While concern over the economic impact of the coronavirus appears to be centred on China, Japan is not immune to the ramifications of the disease.
SGD: Ahead of a statement from the Monetary Authority of Singapore (MAS), the Singapore dollar fell to a four-month low. This came after a period of strength when it has been trading at the upper end of its boundary since October last year, when MAS eased policy for the first time since 2016. The impact of the coronavirus on the economy and the currency appeared to be on investors’ minds, although MAS took no steps to adjust policy and will be perhaps waiting for the next policy meeting in April to decide whether any action is required. Singapore’s reliance on trade means that it is particularly vulnerable to the impact of any further spread of the virus due to the impact on the supply chain, commodities, investment and travel. Prior to the virus outbreak, MAS had been considering measures to support the economy due to the impact of the US-China trade war; while these fears have faded they haven’t gone away and compound the pressure on the currency. The upcoming budget on 18th February will be watched closely for signs of how the economy may be supported in challenging times and this may have a knock-on effect on the Singapore dollar. Movements in the yuan are also in the spotlight due to the impact on the Singapore dollar as investors have become bearish about all Asian currencies in light of the coronavirus outbreak.
HKD: In Hong Kong, the coronavirus has compounded the pressure caused by the ongoing anti-government protests, now in their eighth month. The protestors are having an impact on retail sales, which fell 19.4% in December compared to the previous year and overall fell 11.1% in 2019 compared with 2018. There’s no doubt that the combined impact of the ongoing protests and the coronavirus impeding trade and travel are significant, but investors appear to be determined to find positive indications where they can. The Hong Kong dollar came close to a three-year high after attractive interest rates in the city were shown to be attracting deposits into Hong Kong.
JPY: While concern over the economic impact of the coronavirus appears to be centred on China, Japan is not immune to the ramifications of the disease. The overall disruption in global trade and markets is causing some volatility and the yen is not always seen as a safe haven in the circumstances. In general, however, Japan appears to be focussed on the future. The services PMI showed a recovery and positive indications for further growth. In addition, lawmakers are pushing forward with plans for digital currencies and propose the topic for discussion at this year’s G7 meeting. In part, the plans are part of a strategy to counter China’s moves towards the issuing of digital yuan and advances in the US and beyond on digital currency. It’s likely that Japan is feeling the pressure to keep pace with the market advances in order to maintain its position. The proposed plans highlight the importance of coordinating with US authorities and asked for the subject to be added to the G7 agenda. The yen relies on dollar-based settlement and proposals highlight that a widespread digital currency from China could prove to threaten the US dollar as much as the yen. The call from Japan also reflects how plans for digital currencies, or CBDCs, are gaining momentum from central banks across the world. As well as working with the US to get the subject on the G7 agenda, the Bank of Japan is working on a joint research project with the European Central Bank, and appears to be keen to take the initiative on the global stage.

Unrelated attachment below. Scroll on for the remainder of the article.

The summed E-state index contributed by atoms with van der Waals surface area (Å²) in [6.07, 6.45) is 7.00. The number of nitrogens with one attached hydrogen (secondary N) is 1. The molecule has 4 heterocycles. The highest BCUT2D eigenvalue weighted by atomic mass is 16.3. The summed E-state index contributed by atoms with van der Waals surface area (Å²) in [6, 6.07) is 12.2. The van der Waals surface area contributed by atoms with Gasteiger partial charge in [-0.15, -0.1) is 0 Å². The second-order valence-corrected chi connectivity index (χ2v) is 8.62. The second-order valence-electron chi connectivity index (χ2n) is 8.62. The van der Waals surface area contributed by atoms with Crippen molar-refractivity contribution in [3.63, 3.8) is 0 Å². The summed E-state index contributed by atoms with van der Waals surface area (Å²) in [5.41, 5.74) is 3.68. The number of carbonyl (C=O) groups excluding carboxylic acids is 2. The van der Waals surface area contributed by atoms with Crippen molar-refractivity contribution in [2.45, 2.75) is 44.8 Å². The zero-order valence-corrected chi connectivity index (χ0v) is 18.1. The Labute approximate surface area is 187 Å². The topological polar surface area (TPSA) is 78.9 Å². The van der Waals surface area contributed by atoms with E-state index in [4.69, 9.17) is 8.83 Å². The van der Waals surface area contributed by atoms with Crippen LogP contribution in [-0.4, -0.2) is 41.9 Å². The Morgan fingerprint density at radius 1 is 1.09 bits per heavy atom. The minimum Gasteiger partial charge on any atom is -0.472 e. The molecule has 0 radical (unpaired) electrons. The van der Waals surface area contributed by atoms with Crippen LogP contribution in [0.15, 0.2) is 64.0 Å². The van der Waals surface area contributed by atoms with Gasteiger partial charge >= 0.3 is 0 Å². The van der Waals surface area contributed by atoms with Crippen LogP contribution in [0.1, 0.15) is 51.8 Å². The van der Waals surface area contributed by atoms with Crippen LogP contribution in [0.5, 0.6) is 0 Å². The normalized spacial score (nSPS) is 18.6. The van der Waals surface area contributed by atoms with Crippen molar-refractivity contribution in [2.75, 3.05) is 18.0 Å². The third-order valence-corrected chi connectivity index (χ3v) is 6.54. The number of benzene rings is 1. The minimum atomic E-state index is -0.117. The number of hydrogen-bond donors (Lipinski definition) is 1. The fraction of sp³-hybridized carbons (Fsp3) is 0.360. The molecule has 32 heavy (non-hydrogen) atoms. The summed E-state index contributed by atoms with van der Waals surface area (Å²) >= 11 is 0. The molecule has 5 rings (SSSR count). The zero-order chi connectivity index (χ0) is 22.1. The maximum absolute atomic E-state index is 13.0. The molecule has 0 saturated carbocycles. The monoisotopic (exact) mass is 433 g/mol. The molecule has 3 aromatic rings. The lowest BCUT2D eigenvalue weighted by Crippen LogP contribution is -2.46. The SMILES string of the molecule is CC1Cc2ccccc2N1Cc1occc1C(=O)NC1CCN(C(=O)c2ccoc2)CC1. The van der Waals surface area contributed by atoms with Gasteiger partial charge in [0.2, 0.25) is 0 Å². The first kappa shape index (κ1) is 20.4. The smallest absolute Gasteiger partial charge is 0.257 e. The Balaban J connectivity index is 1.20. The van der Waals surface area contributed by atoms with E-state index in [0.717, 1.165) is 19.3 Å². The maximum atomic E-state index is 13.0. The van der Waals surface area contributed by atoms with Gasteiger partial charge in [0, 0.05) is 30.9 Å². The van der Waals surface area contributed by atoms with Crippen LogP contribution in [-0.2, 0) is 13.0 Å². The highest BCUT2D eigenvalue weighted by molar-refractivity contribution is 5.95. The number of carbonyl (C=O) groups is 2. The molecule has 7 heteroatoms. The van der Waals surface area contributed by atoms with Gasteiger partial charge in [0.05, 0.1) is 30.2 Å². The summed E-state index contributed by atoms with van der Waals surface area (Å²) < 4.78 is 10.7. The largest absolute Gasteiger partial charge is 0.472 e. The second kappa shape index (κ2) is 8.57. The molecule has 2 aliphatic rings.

AUD: As a commodity-based currency, there Australian dollar has also felt the impact of the coronavirus. As well as the impact on trade and travel, falling demand for oil in China pushed the Australian dollar 0.7% lower against sterling. The main event for the Australian dollar was announced from the Reserve Bank of Australia (RBA) on interest rates. As expected, the RBA kept the rate unchanged at 0.75% for the fifth month and the Australian dollar made gains and became the top performer on the day of the announcement. The accompanying statement acknowledged the considerable impact of the coronavirus but stated that it was “too early to determine how long-lasting the impact will be,” indicating that there may be an easing of monetary policy if required further down the line. Trade and retail sales data were disappointing and industrial production was down by 3.2% on the previous year, offering no assistance to the currency although a recovery in the services industry did offer a silver lining. It may be that the Australian dollar will continue a period of volatility with so many changes to the global economic picture and international trade putting pressure on the currency and little on the domestic front to counter the growing concerns.
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